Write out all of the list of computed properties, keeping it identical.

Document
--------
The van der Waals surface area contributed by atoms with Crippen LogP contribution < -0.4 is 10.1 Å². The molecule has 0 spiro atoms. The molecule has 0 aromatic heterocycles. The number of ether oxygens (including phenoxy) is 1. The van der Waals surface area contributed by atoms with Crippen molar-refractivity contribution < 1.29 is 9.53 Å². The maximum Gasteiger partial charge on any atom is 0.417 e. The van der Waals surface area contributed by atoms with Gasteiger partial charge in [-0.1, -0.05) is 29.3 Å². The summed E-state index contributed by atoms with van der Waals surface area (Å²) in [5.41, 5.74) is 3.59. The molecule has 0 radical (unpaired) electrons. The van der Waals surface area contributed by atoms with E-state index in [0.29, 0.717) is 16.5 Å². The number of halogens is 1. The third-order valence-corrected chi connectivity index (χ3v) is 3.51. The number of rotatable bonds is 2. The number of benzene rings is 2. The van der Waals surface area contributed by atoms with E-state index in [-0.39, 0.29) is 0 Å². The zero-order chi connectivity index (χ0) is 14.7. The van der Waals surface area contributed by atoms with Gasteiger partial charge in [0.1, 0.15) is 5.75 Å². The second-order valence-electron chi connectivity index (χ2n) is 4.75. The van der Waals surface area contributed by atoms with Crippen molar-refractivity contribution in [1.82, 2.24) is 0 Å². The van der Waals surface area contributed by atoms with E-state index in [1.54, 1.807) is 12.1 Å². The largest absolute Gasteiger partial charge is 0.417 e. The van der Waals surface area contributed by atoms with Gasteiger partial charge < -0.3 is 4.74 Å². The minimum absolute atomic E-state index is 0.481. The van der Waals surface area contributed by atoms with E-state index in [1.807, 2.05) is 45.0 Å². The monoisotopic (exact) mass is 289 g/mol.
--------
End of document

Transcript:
The van der Waals surface area contributed by atoms with Crippen LogP contribution < -0.4 is 10.1 Å². The molecule has 0 spiro atoms. The molecule has 0 aromatic heterocycles. The number of ether oxygens (including phenoxy) is 1. The van der Waals surface area contributed by atoms with Crippen molar-refractivity contribution < 1.29 is 9.53 Å². The maximum Gasteiger partial charge on any atom is 0.417 e. The van der Waals surface area contributed by atoms with Gasteiger partial charge in [-0.1, -0.05) is 29.3 Å². The summed E-state index contributed by atoms with van der Waals surface area (Å²) in [5.41, 5.74) is 3.59. The molecule has 0 radical (unpaired) electrons. The van der Waals surface area contributed by atoms with E-state index in [0.29, 0.717) is 16.5 Å². The number of halogens is 1. The third-order valence-corrected chi connectivity index (χ3v) is 3.51. The number of rotatable bonds is 2. The number of benzene rings is 2. The van der Waals surface area contributed by atoms with E-state index in [-0.39, 0.29) is 0 Å². The zero-order chi connectivity index (χ0) is 14.7. The van der Waals surface area contributed by atoms with Gasteiger partial charge in [0.1, 0.15) is 5.75 Å². The second-order valence-electron chi connectivity index (χ2n) is 4.75. The van der Waals surface area contributed by atoms with Crippen molar-refractivity contribution in [1.82, 2.24) is 0 Å². The van der Waals surface area contributed by atoms with E-state index in [1.54, 1.807) is 12.1 Å². The largest absolute Gasteiger partial charge is 0.417 e. The van der Waals surface area contributed by atoms with Gasteiger partial charge < -0.3 is 4.74 Å². The minimum absolute atomic E-state index is 0.481. The van der Waals surface area contributed by atoms with E-state index in [1.807, 2.05) is 45.0 Å². The monoisotopic (exact) mass is 289 g/mol.